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Nonprofits, Are You Ready for the Changes to OMB’s Uniform Financial Guidance?

May 09, 2024

Attention nonprofits…prepare for extensive changes to OMB uniform financial guidance. Here’s a look at what’s changing effective October 1, 2024.

The Office of Management and Budget (OMB) has proposed changes to the uniform financial guidance…are you up to speed? The proposed changes will be effective for awards made on or after October 1, 2024, and instructs that federal agencies may elect to implement the updates sooner as long as at least 60 days have passed after publication of the Final Rule in the Federal Register. Here’s what you should know.

What is the uniform guidance?

The OMB Uniform Guidance is the common set of rules governing most federal grantmaking to charitable nonprofits, state, local, and Tribal governments, and others. The Uniform Guidance provides guidelines on various aspects of managing federal awards, including administrative requirements, cost principles and audit requirements.

Issue at hand

The Office of Management and Budget (OMB) has revised uniform guidance due to several lingering issues with the current guidance, including but not limited to:

  • Roadblocks in the government grants process that have diminished nonprofit effectiveness
  • Challenges for qualified organizations seeking and performing under federal grants
  • Lost money and time complying with complex reporting requirements

What is changing effective October 1, 2024?

Here’s a look at the key changes coming October 1:

  • Increased audit threshold from $750,000 to $1 million (this is expected to reduce the number of required audits each year)
  • Required reimbursement to nonprofits for the reasonable indirect costs incurred when performing services on behalf of governments
  • Increased guaranteed de minimis rate for indirect costs from 10% to 15%
  • Increased threshold for dollar value of equipment from $5,000 to $10,000 (i.e. when an organization purchases equipment costing $10,000 or under, they can expense it rather than capitalize it)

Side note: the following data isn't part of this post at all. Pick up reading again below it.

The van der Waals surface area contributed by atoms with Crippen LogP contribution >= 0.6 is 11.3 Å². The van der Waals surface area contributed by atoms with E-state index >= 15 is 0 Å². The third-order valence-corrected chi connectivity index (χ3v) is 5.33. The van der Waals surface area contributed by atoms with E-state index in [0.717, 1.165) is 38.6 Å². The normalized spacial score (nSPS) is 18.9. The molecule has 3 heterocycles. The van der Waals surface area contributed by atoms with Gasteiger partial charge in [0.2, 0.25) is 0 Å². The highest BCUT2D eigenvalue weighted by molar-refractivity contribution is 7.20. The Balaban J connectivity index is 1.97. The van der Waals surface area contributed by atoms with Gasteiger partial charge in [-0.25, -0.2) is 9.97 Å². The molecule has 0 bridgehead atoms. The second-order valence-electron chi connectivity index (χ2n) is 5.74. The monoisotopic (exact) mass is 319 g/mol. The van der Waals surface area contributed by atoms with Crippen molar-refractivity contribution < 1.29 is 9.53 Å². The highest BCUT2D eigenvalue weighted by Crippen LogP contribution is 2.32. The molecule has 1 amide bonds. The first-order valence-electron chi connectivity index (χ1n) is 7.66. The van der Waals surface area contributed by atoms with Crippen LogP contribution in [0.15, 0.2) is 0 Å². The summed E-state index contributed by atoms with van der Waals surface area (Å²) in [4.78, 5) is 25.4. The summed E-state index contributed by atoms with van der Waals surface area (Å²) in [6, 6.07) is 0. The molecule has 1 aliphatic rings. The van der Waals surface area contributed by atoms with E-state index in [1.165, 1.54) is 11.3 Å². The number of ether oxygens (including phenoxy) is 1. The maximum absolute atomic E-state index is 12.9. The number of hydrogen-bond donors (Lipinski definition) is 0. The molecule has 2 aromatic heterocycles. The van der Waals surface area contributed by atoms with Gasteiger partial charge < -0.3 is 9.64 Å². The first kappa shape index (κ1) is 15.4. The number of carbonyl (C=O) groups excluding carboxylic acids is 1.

• Fixed amount subawards (up to $500,000) can be awarded without written approval from the federal agency
  • Increased exclusion threshold for subawards (from $25,000 to $50,000)
  • Revised Notices of Funding Opportunities (NOFOs) (i.e. requests for proposals)- NOFOs will now use plain language and include basic information at the top of a grant announcement to help applicants decide whether or not to apply.
  • Recipients, subrecipients, and applicants under a federal award now required to promptly disclose “credible evidence of a violation of federal criminal law involving fraud, conflict of interest, bribery, or gratuity violations found in Title 18 of the United States Code or a violation of the civil False Claims Act (31 U.S.C. 3729-3733)” in connection with the federal award.
  • Increased cybersecurity and information security requirements- As part of their internal controls, recipients and subrecipients must implement security measures.

We will keep you posted on key action items as the implementation date approaches. Questions? Contact us.

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